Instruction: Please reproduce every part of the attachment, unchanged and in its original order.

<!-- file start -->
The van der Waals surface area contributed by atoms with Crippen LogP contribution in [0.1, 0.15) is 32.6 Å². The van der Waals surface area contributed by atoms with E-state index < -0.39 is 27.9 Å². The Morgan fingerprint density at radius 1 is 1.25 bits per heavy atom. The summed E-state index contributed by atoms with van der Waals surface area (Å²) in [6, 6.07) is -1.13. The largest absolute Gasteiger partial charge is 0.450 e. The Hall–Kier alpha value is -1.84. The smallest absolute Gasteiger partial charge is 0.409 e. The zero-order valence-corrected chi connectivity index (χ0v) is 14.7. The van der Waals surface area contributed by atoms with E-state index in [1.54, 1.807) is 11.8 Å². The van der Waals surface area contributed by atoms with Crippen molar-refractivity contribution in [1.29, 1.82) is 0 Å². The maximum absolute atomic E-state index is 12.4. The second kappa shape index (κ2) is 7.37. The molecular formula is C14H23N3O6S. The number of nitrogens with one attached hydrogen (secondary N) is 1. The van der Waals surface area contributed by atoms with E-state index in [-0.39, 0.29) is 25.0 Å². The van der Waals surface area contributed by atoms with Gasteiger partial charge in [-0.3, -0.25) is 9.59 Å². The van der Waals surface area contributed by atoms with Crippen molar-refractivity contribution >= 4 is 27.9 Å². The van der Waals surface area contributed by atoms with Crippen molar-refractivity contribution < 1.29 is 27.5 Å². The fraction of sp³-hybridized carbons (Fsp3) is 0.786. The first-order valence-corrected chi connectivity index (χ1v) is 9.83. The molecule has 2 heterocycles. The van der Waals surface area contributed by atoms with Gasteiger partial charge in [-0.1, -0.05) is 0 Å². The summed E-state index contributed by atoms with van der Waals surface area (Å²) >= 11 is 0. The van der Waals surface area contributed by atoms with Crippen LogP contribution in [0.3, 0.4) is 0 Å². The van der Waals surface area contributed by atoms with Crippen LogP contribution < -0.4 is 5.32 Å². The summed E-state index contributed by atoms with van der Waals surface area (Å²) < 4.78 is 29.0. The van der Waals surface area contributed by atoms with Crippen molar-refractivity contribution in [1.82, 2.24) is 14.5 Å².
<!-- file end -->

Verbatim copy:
The van der Waals surface area contributed by atoms with Crippen LogP contribution in [0.1, 0.15) is 32.6 Å². The van der Waals surface area contributed by atoms with E-state index < -0.39 is 27.9 Å². The Morgan fingerprint density at radius 1 is 1.25 bits per heavy atom. The summed E-state index contributed by atoms with van der Waals surface area (Å²) in [6, 6.07) is -1.13. The largest absolute Gasteiger partial charge is 0.450 e. The Hall–Kier alpha value is -1.84. The smallest absolute Gasteiger partial charge is 0.409 e. The zero-order valence-corrected chi connectivity index (χ0v) is 14.7. The van der Waals surface area contributed by atoms with E-state index in [1.54, 1.807) is 11.8 Å². The van der Waals surface area contributed by atoms with Crippen molar-refractivity contribution in [1.29, 1.82) is 0 Å². The maximum absolute atomic E-state index is 12.4. The second kappa shape index (κ2) is 7.37. The molecular formula is C14H23N3O6S. The number of nitrogens with one attached hydrogen (secondary N) is 1. The van der Waals surface area contributed by atoms with E-state index in [-0.39, 0.29) is 25.0 Å². The van der Waals surface area contributed by atoms with Gasteiger partial charge in [-0.3, -0.25) is 9.59 Å². The van der Waals surface area contributed by atoms with Crippen molar-refractivity contribution >= 4 is 27.9 Å². The van der Waals surface area contributed by atoms with Crippen molar-refractivity contribution < 1.29 is 27.5 Å². The fraction of sp³-hybridized carbons (Fsp3) is 0.786. The first-order valence-corrected chi connectivity index (χ1v) is 9.83. The molecule has 2 heterocycles. The van der Waals surface area contributed by atoms with Gasteiger partial charge in [-0.1, -0.05) is 0 Å². The summed E-state index contributed by atoms with van der Waals surface area (Å²) >= 11 is 0. The van der Waals surface area contributed by atoms with Crippen LogP contribution in [0.3, 0.4) is 0 Å². The van der Waals surface area contributed by atoms with Crippen LogP contribution < -0.4 is 5.32 Å². The summed E-state index contributed by atoms with van der Waals surface area (Å²) < 4.78 is 29.0. The van der Waals surface area contributed by atoms with Crippen molar-refractivity contribution in [1.82, 2.24) is 14.5 Å².